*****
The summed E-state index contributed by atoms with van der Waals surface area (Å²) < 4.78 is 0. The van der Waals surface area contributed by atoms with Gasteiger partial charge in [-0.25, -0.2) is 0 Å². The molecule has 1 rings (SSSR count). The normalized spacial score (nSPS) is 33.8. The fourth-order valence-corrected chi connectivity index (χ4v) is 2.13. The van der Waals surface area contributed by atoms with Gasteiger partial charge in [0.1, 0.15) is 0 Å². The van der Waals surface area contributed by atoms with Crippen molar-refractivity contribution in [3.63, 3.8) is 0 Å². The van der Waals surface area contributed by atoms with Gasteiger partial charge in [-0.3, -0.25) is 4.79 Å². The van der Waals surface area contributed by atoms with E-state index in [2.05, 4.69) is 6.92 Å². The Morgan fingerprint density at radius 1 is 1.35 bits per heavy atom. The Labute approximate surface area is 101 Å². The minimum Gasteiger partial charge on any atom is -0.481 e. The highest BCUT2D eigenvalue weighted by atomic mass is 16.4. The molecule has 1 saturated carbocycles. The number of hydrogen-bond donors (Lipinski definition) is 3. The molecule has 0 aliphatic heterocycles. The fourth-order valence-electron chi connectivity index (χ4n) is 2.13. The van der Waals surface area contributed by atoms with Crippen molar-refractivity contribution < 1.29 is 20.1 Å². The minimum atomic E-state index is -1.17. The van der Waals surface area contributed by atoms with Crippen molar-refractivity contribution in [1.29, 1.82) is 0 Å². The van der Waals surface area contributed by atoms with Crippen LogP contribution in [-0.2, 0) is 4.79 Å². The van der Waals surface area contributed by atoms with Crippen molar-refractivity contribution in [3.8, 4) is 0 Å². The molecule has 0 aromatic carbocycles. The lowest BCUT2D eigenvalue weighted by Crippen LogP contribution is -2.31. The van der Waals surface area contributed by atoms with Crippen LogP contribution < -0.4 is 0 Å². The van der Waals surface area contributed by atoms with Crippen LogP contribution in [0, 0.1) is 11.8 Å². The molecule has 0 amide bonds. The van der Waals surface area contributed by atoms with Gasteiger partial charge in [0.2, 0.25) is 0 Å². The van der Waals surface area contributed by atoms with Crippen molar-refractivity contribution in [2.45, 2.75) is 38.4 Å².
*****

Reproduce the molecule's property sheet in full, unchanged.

The summed E-state index contributed by atoms with van der Waals surface area (Å²) < 4.78 is 0. The van der Waals surface area contributed by atoms with Gasteiger partial charge in [-0.25, -0.2) is 0 Å². The molecule has 1 rings (SSSR count). The normalized spacial score (nSPS) is 33.8. The fourth-order valence-corrected chi connectivity index (χ4v) is 2.13. The van der Waals surface area contributed by atoms with Gasteiger partial charge in [0.1, 0.15) is 0 Å². The van der Waals surface area contributed by atoms with Crippen molar-refractivity contribution in [3.63, 3.8) is 0 Å². The van der Waals surface area contributed by atoms with Gasteiger partial charge in [-0.3, -0.25) is 4.79 Å². The van der Waals surface area contributed by atoms with E-state index in [2.05, 4.69) is 6.92 Å². The Morgan fingerprint density at radius 1 is 1.35 bits per heavy atom. The Labute approximate surface area is 101 Å². The minimum Gasteiger partial charge on any atom is -0.481 e. The highest BCUT2D eigenvalue weighted by atomic mass is 16.4. The molecule has 1 saturated carbocycles. The number of hydrogen-bond donors (Lipinski definition) is 3. The molecule has 0 aliphatic heterocycles. The fourth-order valence-electron chi connectivity index (χ4n) is 2.13. The van der Waals surface area contributed by atoms with Crippen molar-refractivity contribution < 1.29 is 20.1 Å². The minimum atomic E-state index is -1.17. The van der Waals surface area contributed by atoms with Crippen molar-refractivity contribution in [1.29, 1.82) is 0 Å². The van der Waals surface area contributed by atoms with Crippen LogP contribution in [-0.2, 0) is 4.79 Å². The van der Waals surface area contributed by atoms with Crippen molar-refractivity contribution in [3.8, 4) is 0 Å². The molecule has 0 aromatic carbocycles. The lowest BCUT2D eigenvalue weighted by Crippen LogP contribution is -2.31. The van der Waals surface area contributed by atoms with Crippen LogP contribution < -0.4 is 0 Å². The van der Waals surface area contributed by atoms with Crippen LogP contribution in [0, 0.1) is 11.8 Å². The molecule has 0 amide bonds. The van der Waals surface area contributed by atoms with Gasteiger partial charge in [0.2, 0.25) is 0 Å². The van der Waals surface area contributed by atoms with Crippen molar-refractivity contribution in [2.45, 2.75) is 38.4 Å².